Despite the doom and gloom talk of global financial melt-down, the proposed redevelopment of our tightly packed city continues on, showing no fear (as yet), with a bullish report in the DomPost today. The latest proposal is for AMP’s redevelopment of the Gen-i building, sited on Customhouse Quay with stunning views out over the harbour.
Nestling into the rear of the Maritime Tower site, and indeed wrapping around the 3 remaining quarters of the block it sits on, this tower proposal will be one of the more prominent and important developments in the City: we need major redevelopments like this so that the construction industry doesn’t hit the skids. The site has been asking for redevelopment for some time now: the current tower rises high on Featherston St but has negligible height on the eastward podium, and the tower is stitched in to the base via a form of giant concrete brise-soleil cross stitch.
The current tower (anyone know who designed it?) features a rooftop finished with a curiously crinkly, crenalated construction hiding the lift motor rooms, one of my favourites in the city, and an identical albeit possibly unintended inspiration for a much lauded house by Stevens Lawson in Auckland (allegedly no connection – but if so, how tragic that just when this building’s design has become hot again, it gets knocked down).
The architects are of course Athfield Architects, the obligatory architects de jour, de annum, and indeed de century if their design abilities are anything like their apparent party throwing abilities. So lets have a look at the design – what’s happening on the site?
It appears that the existing building is to be razed to the ground, and recreated anew, allowing clean new floor plates and new services in place of the present 70s limpid tower, busting through the height limits (so it would seem) and surpassing the height of the Maritime House (itself 2 stories taller than permitted). Despite this, however, the building appears to be imaged not as one new tower, but instead visually broken up into 3 or more separate parts.
A 19-storey tower would front Featherston and Waring Taylor streets, a 10-storey wing would face Featherston and Ballance streets and a 15-storey wing would face Customhouse Quay. The budget for the project would be more than $90 million
From what we’ve seen so far, the design emphasis has been put on the Customhouse Quay side, and it is there that I’m confused, ever so slightly. Or is it that the building is confused? Having gone from a fairly straightforward modernist assemblage of rectilinear block forms down the Waring Taylor side, albeit an assortment of verticals, horizontals, and glazing sailing past in a Foundation Cartier manner, the building suddenly explodes in a giant crinkle or fracture to the east.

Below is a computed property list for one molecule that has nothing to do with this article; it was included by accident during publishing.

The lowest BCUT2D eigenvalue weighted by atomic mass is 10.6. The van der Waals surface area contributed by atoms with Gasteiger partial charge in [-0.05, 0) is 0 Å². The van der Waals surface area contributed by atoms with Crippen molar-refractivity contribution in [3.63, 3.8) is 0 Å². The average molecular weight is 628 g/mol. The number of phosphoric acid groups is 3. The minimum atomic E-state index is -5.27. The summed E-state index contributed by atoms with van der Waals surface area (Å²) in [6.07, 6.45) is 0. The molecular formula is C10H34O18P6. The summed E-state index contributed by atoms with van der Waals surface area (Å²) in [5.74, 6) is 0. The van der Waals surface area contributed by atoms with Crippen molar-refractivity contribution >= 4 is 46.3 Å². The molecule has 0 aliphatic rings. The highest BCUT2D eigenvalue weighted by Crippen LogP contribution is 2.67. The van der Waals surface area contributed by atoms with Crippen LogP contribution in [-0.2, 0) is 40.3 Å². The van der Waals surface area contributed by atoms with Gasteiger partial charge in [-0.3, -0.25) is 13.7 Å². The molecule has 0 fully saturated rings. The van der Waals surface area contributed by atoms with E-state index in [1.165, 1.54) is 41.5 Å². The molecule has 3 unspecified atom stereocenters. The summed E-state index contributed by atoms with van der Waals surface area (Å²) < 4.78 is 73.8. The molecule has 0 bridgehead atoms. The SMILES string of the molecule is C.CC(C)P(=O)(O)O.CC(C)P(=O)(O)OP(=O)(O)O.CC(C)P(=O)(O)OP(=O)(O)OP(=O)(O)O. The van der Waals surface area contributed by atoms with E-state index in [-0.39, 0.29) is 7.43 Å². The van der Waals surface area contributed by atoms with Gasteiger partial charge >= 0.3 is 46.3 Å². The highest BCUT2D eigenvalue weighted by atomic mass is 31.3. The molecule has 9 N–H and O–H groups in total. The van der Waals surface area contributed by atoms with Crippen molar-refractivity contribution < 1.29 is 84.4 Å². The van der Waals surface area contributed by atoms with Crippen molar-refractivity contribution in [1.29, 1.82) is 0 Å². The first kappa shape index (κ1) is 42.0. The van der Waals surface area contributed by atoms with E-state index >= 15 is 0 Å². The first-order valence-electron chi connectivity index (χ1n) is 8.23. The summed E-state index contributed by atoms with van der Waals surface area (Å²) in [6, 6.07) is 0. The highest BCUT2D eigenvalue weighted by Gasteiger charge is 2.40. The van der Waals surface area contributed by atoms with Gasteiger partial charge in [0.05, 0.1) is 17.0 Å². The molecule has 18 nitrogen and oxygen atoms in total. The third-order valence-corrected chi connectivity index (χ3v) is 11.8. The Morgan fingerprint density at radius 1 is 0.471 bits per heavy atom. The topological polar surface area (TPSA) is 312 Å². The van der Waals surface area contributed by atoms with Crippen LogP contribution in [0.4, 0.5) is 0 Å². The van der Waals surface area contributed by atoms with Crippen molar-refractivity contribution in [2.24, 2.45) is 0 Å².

While the architects must have been working on the scheme for months, if not years, it must still come as an intense irritation that only recently their opposition, WAM, have proposed a similar fractured facade to the proposed refurb of the National Library. While the National Library scheme appears to be driven by desires for self-justification via a populist proletarian input mechanism of flickering photoshop images and screeds of text to make it contextual, this new tower scheme has no agenda to put forward, no barrow to push: no need to break windows and cause a ruckus. No, this is just the last remaining corner of the building where rationalist thoughts can be relaxed, and permission be granted to go a little bit crazy.
As always in architecture, nothing new really exists: this has all been done before, as evidenced by the Spertus Institute of Jewish Studies, recently opened in Chicago (another ‘windy’ city). The same fracture of the glazed facade has been attempted there by Kreuck + Sexton Architects, far more exuberantly (and no doubt far more expensively) than Athfield’s are attempting here. The design models of the Spertus are even more elucidating, showing that a far more ambitious facade was originally planned, although sadly not eventuating. Somehow – perhaps since Liebeskind has been pulling off the fractured Jewish pattern for his museums and towers, it feels like there is a lot more behind the windows of the Spertus than there is behind the walls of the AMP tower on Customhouse Quay.
The Spertus claim that the Jewish faith is ‘multi-faceted’ – what’s the reason here? Is appropriating a form such a bad thing? Why can’t we have fun with our window cleaning? Why not?
Perhaps the better question to be asking is: Why? While we here at the Fish quite like the rumpled (stilt) skin look of the eastern facade, and the overhanging glass edge (that Athfields have done so well on Chews Lane), why do we have such a tedious assemblage of orthogonalism to the south? What if the building was fractured and fractalated all over, in a pre-“the big one”-earthquake look? Is there a rationale for swopping so quickly from between Dr Jekyl one one side to Mr Hyde on the other? If so, then it spoils the look by being able to see both sides at the same time. Or is this more like a mild-mannered Clark Kent showing a respectable pair of spectacles to the accountants on Featherston St, while rapidly spinning into his skin-tight costume on Customhouse Quay? Can we expect more whizz-bang going on behind the facade, or is beauty really only just skin-deep?